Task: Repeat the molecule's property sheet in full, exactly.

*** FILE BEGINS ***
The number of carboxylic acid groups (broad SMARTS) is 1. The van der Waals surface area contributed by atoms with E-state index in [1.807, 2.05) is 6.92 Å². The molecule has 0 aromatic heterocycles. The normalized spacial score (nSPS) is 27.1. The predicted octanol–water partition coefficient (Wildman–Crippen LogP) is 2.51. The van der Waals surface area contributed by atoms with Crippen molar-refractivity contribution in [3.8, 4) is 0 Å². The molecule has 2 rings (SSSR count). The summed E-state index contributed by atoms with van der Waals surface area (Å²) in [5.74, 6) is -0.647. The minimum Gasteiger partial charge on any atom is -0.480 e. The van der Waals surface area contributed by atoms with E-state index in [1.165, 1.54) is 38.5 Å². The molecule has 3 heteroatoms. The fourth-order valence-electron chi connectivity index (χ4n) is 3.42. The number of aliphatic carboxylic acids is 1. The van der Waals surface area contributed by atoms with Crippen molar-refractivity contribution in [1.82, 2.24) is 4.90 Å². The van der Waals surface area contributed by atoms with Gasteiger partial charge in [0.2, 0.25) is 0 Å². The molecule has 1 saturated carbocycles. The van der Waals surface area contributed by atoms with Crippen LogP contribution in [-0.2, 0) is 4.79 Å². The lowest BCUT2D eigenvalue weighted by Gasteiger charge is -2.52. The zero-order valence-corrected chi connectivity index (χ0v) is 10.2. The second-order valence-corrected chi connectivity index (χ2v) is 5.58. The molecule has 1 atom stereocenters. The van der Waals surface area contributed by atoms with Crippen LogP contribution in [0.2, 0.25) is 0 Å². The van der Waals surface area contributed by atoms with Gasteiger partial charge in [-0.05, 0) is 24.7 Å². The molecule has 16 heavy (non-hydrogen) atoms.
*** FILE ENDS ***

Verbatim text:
The number of carboxylic acid groups (broad SMARTS) is 1. The van der Waals surface area contributed by atoms with E-state index in [1.807, 2.05) is 6.92 Å². The molecule has 0 aromatic heterocycles. The normalized spacial score (nSPS) is 27.1. The predicted octanol–water partition coefficient (Wildman–Crippen LogP) is 2.51. The van der Waals surface area contributed by atoms with Crippen molar-refractivity contribution in [3.8, 4) is 0 Å². The molecule has 2 rings (SSSR count). The summed E-state index contributed by atoms with van der Waals surface area (Å²) in [5.74, 6) is -0.647. The minimum Gasteiger partial charge on any atom is -0.480 e. The van der Waals surface area contributed by atoms with E-state index in [1.165, 1.54) is 38.5 Å². The molecule has 3 heteroatoms. The fourth-order valence-electron chi connectivity index (χ4n) is 3.42. The number of aliphatic carboxylic acids is 1. The van der Waals surface area contributed by atoms with Crippen molar-refractivity contribution in [1.82, 2.24) is 4.90 Å². The van der Waals surface area contributed by atoms with Gasteiger partial charge in [0.2, 0.25) is 0 Å². The molecule has 1 saturated carbocycles. The van der Waals surface area contributed by atoms with Crippen LogP contribution in [-0.2, 0) is 4.79 Å². The lowest BCUT2D eigenvalue weighted by Gasteiger charge is -2.52. The zero-order valence-corrected chi connectivity index (χ0v) is 10.2. The second-order valence-corrected chi connectivity index (χ2v) is 5.58. The molecule has 1 atom stereocenters. The van der Waals surface area contributed by atoms with Crippen LogP contribution in [0.2, 0.25) is 0 Å². The van der Waals surface area contributed by atoms with Gasteiger partial charge in [-0.05, 0) is 24.7 Å². The molecule has 16 heavy (non-hydrogen) atoms.